Enough of the past. It was a celebration of the present and the future of this City. All the dignitaries were there at the opening ceremony. US Senator Kwame Kilpatrick represented the President of the United States. He was very gracious and forgiving. He didn’t hold a grudge against Windsor for not completing the Detroit/Windsor Tunnel deal even though it did cause of a bit of embarrassment for his Budget since he had counted on the money from Windsor. Oh there were a few rude people who shouted out about text messages but they were ignored. As the saying goes, it was all water under the bridge.

Federal Transport Minister Dwight Duncan came down from Ottawa to his hometown to be there. His decision to leave Queen’s Park and his position there of Minister of Finance to support the Liberal Leader seemed to energize the Federal Liberal Party and give credibility to their Leader. Lo and behold, in next federal election the Liberals formed a minority Government. Dwight was offered any position that he wanted by the Prime Minister and he chose Transport so that he could be involved in concluding the border issue. Being part of one of the biggest capital projects in Canadian history that was vital to the economic future of Canada wouldn’t hurt either if he ever chose to run for Leadership of the Federal party. Saying the former Mayor was wrong had not hurt his career locally either. He was smart enough as a politician to understand that he was given on a silver platter an issue that would galvanize the Community in his favour.

His departure opened up the job for Premier in Ontario. He was the frontrunner to take over from the outgoing Premier but when he decided to go to Ottawa the race became wide open. It took five ballots but finally Premier Sandra Pupatello won out! She had a leg up you might say once Dwight decided that the greener pastures of Ottawa made more sense to him. After all, Dwight did learn how to speak French.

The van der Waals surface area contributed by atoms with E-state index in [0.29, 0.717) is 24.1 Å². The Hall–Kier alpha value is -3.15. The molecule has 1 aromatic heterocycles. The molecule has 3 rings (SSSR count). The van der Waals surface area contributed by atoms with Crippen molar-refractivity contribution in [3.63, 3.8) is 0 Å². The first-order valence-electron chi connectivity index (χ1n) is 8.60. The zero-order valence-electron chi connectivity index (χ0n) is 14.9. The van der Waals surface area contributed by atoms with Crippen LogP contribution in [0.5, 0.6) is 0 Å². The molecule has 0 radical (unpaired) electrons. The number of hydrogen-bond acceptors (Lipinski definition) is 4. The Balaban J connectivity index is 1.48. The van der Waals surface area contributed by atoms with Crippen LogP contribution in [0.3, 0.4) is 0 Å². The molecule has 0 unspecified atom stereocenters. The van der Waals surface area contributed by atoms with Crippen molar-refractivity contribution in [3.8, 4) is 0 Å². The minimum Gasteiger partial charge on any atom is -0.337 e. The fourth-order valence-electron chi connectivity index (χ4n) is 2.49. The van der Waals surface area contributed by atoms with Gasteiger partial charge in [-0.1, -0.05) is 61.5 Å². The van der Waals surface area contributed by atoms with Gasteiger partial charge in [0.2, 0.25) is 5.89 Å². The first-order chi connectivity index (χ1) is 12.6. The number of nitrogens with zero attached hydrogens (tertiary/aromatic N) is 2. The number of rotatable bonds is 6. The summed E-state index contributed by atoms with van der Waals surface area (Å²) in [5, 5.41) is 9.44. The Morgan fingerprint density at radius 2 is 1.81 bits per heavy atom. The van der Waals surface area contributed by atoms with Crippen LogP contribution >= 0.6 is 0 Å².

Sandra was at the ceremony too. There was no way that she was going to allow the border file to be concluded without her being front and centre either. It was a bit of payback for her as well given all the shots that she had taken from certain people in Windsor over the years who attacked her on her border position and her supposed do-nothing approach. What choice did she have when she was told that she had to “respect the DRIC process.”

She had more than made up for it with all of the money that she arranged to place in Windsor for some of the other projects that she saw around as her plane was circling YQG for a landing. Its status as a major feeder airport especially for private jets and cargo planes was a great positive for the area except when Air Traffic Control kept her plane in the air because of congestion on the ground.

It really was remarkable what happened. Fifty jobs compared with fifteen thousand made it a no-brainer. The brilliance though was to figure out a face-saving way for everybody to pretend to get everything that they wanted with no losers.

It was never clear exactly who came up with the idea but someone mentioned something about a BLOG about kangaroos and what happened in Australia to use as a precedent.